In Quintavalle v. Perez, 2016 NY Slip Op 03126 (App. Div. 1st Dept. April 26, 2016) (a car accident/pedestrian knockdown case) the court held that a pedestrian struck from behind was, as a matter of law, not comparatively negligent (for failing to notice an avoid a vehicle that struck him from behind) and entitled to summary judgment on liability.
Here are the facts, as summarized by the court:
On July 2, 2014, at about 9:30 p.m., plaintiff Patrick Quintavalle was heading east across Third Avenue in the north crosswalk of the intersection at 41st Street and Third Avenue in Manhattan. With the light in his favor, as he reached the middle of the crosswalk, an airport shuttle bus …, which was traveling eastbound on 41st Street, turned left to go north on Third Avenue, running over plaintiff’s left foot as he crossed. Plaintiff testified that he looked right and left before proceeding into the crosswalk, but did not see the bus until it made contact with him. Plaintiff suffered fractures, a partial amputation of the first and second digits, and a de-gloving injury to his left foot.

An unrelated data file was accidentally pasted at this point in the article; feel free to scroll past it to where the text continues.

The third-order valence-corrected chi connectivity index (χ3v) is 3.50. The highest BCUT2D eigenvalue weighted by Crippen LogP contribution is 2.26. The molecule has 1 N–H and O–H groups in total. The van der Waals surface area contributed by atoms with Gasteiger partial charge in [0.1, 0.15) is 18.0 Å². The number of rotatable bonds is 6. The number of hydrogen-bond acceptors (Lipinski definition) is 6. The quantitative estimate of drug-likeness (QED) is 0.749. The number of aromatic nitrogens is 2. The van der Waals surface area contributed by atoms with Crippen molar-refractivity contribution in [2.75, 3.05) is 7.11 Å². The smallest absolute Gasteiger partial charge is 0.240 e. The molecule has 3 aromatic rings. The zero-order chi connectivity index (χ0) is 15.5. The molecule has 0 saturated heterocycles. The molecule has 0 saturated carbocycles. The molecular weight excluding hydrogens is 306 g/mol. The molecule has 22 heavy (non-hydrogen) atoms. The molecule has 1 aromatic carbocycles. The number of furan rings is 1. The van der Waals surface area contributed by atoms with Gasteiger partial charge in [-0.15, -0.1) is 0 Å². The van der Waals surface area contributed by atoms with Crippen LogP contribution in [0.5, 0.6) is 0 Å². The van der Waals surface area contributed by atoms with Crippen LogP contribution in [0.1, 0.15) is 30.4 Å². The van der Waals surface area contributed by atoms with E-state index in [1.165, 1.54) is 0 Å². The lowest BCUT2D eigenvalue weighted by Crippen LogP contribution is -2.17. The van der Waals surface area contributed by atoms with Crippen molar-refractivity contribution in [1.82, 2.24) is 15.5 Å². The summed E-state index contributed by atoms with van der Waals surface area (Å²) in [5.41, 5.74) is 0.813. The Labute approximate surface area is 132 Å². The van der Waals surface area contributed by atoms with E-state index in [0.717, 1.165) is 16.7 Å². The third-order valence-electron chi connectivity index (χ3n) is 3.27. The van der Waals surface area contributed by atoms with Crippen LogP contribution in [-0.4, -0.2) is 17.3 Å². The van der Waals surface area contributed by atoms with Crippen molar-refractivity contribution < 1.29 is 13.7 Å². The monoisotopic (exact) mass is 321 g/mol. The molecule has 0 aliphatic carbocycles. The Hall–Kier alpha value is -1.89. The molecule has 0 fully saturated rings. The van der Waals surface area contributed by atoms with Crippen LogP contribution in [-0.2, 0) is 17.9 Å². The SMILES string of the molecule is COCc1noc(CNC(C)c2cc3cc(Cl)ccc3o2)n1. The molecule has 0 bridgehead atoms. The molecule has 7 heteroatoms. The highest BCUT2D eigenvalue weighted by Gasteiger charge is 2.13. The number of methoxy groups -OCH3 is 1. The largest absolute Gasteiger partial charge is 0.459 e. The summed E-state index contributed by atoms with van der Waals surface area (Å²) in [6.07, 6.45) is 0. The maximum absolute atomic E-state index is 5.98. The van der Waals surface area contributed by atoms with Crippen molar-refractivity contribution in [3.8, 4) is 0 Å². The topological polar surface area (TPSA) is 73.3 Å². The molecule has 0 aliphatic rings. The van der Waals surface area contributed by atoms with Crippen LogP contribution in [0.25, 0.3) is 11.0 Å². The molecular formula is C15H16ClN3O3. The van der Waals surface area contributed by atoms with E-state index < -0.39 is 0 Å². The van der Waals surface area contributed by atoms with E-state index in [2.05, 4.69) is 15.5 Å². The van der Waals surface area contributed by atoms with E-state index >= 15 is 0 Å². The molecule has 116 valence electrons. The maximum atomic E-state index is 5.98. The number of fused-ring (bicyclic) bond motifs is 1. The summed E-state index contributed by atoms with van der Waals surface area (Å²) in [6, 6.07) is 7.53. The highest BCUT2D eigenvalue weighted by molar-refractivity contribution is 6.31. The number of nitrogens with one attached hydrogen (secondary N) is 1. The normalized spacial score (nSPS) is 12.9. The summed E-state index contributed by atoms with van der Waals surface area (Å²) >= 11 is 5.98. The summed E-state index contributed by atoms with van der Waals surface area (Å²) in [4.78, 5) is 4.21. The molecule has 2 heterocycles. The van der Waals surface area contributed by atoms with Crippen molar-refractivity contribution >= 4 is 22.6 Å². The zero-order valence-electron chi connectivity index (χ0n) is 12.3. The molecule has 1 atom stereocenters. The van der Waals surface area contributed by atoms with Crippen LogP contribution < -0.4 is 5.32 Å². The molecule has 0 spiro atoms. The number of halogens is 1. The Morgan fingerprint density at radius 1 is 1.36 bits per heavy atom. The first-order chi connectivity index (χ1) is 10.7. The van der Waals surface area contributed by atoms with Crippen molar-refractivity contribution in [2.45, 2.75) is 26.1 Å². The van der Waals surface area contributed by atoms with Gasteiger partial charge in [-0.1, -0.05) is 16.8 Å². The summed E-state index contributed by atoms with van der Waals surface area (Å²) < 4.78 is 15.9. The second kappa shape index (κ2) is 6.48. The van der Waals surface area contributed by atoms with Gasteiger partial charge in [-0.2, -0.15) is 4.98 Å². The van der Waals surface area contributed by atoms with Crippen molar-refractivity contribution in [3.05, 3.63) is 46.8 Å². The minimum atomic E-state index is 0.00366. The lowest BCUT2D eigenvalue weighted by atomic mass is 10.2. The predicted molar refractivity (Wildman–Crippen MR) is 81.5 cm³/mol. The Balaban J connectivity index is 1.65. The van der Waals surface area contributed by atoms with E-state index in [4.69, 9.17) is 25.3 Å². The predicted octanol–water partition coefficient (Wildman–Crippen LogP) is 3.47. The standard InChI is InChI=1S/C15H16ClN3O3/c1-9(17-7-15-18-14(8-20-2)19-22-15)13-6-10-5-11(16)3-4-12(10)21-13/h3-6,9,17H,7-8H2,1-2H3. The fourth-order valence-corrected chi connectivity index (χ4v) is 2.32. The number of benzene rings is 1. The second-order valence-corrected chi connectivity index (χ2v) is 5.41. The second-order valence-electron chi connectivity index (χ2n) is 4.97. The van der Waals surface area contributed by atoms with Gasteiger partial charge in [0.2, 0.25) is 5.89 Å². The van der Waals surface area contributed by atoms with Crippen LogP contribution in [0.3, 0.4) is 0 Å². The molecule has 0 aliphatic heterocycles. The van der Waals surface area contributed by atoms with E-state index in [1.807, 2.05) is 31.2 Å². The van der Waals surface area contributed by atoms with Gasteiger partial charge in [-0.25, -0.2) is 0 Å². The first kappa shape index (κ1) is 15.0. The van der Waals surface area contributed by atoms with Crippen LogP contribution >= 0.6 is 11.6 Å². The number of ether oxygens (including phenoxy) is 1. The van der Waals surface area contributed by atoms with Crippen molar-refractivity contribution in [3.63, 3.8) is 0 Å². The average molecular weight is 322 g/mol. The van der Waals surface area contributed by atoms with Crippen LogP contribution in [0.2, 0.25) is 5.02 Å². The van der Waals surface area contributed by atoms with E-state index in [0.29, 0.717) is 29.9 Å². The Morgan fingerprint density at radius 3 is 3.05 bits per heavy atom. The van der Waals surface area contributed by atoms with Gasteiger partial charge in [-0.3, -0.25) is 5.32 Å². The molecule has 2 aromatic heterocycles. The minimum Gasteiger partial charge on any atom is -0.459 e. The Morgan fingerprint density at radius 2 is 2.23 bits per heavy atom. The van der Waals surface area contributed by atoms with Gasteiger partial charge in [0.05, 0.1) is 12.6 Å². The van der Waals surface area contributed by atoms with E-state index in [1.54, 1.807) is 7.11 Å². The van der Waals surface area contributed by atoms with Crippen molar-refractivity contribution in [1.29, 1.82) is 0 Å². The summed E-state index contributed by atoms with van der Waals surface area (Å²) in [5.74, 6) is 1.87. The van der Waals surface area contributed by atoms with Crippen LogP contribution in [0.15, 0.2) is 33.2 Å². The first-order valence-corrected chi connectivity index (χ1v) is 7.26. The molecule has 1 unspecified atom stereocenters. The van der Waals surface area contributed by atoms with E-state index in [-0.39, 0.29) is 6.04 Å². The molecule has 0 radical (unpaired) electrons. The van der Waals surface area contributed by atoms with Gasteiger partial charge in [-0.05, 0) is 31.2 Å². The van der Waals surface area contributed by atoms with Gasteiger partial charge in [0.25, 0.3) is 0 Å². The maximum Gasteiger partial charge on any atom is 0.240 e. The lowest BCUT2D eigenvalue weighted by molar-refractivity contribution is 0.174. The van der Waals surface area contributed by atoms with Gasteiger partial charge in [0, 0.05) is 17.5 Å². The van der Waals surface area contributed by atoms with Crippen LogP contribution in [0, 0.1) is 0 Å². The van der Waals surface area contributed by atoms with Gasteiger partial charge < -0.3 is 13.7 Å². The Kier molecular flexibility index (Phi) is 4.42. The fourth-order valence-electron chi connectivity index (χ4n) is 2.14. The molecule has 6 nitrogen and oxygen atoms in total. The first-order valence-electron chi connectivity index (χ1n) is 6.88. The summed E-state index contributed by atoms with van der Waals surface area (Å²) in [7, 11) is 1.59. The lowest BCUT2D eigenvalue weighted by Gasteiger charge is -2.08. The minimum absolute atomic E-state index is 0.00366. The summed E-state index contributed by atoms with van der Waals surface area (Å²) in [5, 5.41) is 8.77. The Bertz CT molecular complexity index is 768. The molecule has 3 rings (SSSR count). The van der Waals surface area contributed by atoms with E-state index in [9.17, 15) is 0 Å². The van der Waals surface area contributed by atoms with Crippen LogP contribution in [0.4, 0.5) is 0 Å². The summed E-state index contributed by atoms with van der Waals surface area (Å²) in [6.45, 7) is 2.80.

Upon a review of relevant case law concerning pedestrians’ duty of care, the court held that “as a matter of law plaintiff is not comparatively negligent based on a failure to notice and avoid a vehicle that came up from behind him, striking him as the vehicle turned into the crosswalk”, noting that “the imposition of such an obligation on pedestrians in such circumstances would be unreasonable and unsafe.” Notably, there was “nothing to indicate that plaintiff failed to exercise ordinary caution or pay ordinary attention as he walked, such as would have given him advance warning of defendants’ bus coming up behind him.”